And so what, really? What does it mean to live in Fanfic Nation? For one, it means replacing the required respect with a slavish devotion to the source, with little room for creative or artistic license, at its most extreme using the comics as storyboards for the film adaptations, resulting in films criticized for being “too faithful” to the original: The Watchmen movie caught its fair share of flak for that upon its release.
This is not to say respect for the source should be eliminated, no one wants to see another Costantine.  But it is possible to balance a happy medium between the respectful and the pandering: Guillermo del Toro’s Hellboy movies, Sam Raimi’s Spider-Man 2, Jon Favreau’s Iron Man, Edgar Wright’s Scott Pilgrim, Ang Lee’s Hulk.
Oh yeah, I said it. Ang Lee’s Hulk, y’all.
Let’s ignore how insane it is that this movie actually happened in the first place, and instead celebrate the fact that even though it might have suffered from the weaknesses of 2003-era CGI and fell below recommended dosages of smashy-smashy, Lee’s distance from the original comic removed any sort of fanboy commitment to it, allowing him to actually attempt something, narratively and formally. His unique position as an Oscar-winner making a Marvel film before the foundation of Marvel Studios gave Lee a little flexibility to take some risks. And you’re never going to see anything like it again, Marvel will make sure of it. Edgar Wright’s opaque departure from Ant-Man last month is proof of that.
Of course, the precedent for this sort of aversion to creative risk is the place these stories originate from. The world of print comics under the Big-Two publishers of Marvel and DC is often rightly derided for being a work-for-hire system, where storytellers might have the leeway to make tweaks to a character, but everything has to be put back in the toybox once the run’s completed or the next movie comes out. It’s an imperfect system at best, and never results in lasting change to the characters despite any publisher’s “Nothing will EVER be the same!” carnival barkery hype machine, but at least it gives writers a chance to make things temporarily interesting. In Fanfic Nation, you never even get to try. And given the money at stake, such timidity is understandable. The question will be, when the credits roll on Avengers 2, if the residents will still be satisfied.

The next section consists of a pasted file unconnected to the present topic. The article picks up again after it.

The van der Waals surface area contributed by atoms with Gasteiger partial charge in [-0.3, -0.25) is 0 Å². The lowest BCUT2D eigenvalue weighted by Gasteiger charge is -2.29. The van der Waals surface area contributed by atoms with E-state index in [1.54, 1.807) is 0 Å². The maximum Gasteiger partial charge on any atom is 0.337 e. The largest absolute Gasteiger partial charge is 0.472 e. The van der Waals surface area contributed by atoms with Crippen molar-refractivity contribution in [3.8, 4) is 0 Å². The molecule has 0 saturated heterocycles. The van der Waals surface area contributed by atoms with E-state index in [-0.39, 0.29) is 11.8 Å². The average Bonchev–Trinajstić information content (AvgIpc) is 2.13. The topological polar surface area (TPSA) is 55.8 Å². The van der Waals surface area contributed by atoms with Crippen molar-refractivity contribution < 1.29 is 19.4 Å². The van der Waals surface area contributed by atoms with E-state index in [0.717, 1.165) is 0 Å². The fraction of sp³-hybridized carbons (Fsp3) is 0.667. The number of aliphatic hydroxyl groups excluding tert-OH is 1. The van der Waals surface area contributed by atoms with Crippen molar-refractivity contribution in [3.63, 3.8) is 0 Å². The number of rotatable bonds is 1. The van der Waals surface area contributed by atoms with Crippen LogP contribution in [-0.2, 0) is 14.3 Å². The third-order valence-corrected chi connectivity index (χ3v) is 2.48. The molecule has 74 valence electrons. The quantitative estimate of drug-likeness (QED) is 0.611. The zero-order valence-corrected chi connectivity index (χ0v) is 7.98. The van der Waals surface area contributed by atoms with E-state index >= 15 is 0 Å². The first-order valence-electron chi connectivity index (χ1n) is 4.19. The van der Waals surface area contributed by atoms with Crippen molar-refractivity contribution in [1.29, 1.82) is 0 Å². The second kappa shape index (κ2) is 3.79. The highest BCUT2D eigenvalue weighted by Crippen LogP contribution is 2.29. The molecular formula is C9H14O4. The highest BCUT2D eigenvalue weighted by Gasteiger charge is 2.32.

Fun fact: Last weekend I grew so angered by the character of Vee on this season of Orange is the New Black I almost hopped online for details on her eventual fate. It’s like I couldn’t stand to wait another three hours to, y’know, watch the show.
 E.g.: the critical acclaim and audience indifference to Edge of Tomorrow, a big-budget action flick starring Tom Cruise and based on a Japanese science-fiction novel few people ever heard of.
 I’m just assuming here that one of the J’s stands for ‘Jesus’.
 As was Abrams’s Cloverfield before that.
 And you know Zack Snyder wished he could have found a way to maintain that alien bioengineering subplot.
 Even something as whacked out as Grant Morrison’s decade-long run in Batman reset the characters in the same place Morrison found them in, while simultaneously commenting on the creative failures of such a system.